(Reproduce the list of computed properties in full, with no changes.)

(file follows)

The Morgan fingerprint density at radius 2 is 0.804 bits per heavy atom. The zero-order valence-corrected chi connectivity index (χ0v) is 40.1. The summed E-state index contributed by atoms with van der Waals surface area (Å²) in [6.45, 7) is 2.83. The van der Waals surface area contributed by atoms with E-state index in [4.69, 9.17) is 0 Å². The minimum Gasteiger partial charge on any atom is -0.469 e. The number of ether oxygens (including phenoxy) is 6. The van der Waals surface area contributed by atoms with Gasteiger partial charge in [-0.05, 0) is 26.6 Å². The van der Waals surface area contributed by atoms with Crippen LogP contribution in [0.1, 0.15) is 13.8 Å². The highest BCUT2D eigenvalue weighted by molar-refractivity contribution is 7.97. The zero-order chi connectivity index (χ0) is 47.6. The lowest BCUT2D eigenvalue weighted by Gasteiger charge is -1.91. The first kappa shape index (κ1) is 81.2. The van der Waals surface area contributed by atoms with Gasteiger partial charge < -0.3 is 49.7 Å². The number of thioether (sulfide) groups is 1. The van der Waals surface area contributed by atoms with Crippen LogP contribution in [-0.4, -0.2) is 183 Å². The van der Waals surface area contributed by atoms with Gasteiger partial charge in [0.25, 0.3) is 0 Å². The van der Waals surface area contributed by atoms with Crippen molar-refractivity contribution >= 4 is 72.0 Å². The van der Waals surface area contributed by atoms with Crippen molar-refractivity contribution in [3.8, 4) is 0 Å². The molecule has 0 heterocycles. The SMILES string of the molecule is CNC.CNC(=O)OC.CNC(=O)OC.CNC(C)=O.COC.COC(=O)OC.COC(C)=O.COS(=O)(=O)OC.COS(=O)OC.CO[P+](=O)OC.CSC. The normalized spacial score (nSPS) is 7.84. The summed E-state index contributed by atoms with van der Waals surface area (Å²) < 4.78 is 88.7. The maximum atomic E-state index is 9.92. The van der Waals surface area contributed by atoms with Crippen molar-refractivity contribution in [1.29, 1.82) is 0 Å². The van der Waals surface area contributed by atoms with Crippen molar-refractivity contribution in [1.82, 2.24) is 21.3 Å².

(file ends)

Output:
The Morgan fingerprint density at radius 2 is 0.804 bits per heavy atom. The zero-order valence-corrected chi connectivity index (χ0v) is 40.1. The summed E-state index contributed by atoms with van der Waals surface area (Å²) in [6.45, 7) is 2.83. The van der Waals surface area contributed by atoms with E-state index in [4.69, 9.17) is 0 Å². The minimum Gasteiger partial charge on any atom is -0.469 e. The number of ether oxygens (including phenoxy) is 6. The van der Waals surface area contributed by atoms with Gasteiger partial charge in [-0.05, 0) is 26.6 Å². The van der Waals surface area contributed by atoms with Crippen LogP contribution in [0.1, 0.15) is 13.8 Å². The highest BCUT2D eigenvalue weighted by molar-refractivity contribution is 7.97. The zero-order chi connectivity index (χ0) is 47.6. The lowest BCUT2D eigenvalue weighted by Gasteiger charge is -1.91. The first kappa shape index (κ1) is 81.2. The van der Waals surface area contributed by atoms with Gasteiger partial charge < -0.3 is 49.7 Å². The number of thioether (sulfide) groups is 1. The van der Waals surface area contributed by atoms with Crippen LogP contribution in [-0.4, -0.2) is 183 Å². The van der Waals surface area contributed by atoms with Gasteiger partial charge in [0.25, 0.3) is 0 Å². The van der Waals surface area contributed by atoms with Crippen molar-refractivity contribution >= 4 is 72.0 Å². The van der Waals surface area contributed by atoms with Crippen molar-refractivity contribution in [3.8, 4) is 0 Å². The molecule has 0 heterocycles. The SMILES string of the molecule is CNC.CNC(=O)OC.CNC(=O)OC.CNC(C)=O.COC.COC(=O)OC.COC(C)=O.COS(=O)(=O)OC.COS(=O)OC.CO[P+](=O)OC.CSC. The normalized spacial score (nSPS) is 7.84. The summed E-state index contributed by atoms with van der Waals surface area (Å²) < 4.78 is 88.7. The maximum atomic E-state index is 9.92. The van der Waals surface area contributed by atoms with Crippen molar-refractivity contribution in [1.29, 1.82) is 0 Å². The van der Waals surface area contributed by atoms with Crippen molar-refractivity contribution in [1.82, 2.24) is 21.3 Å².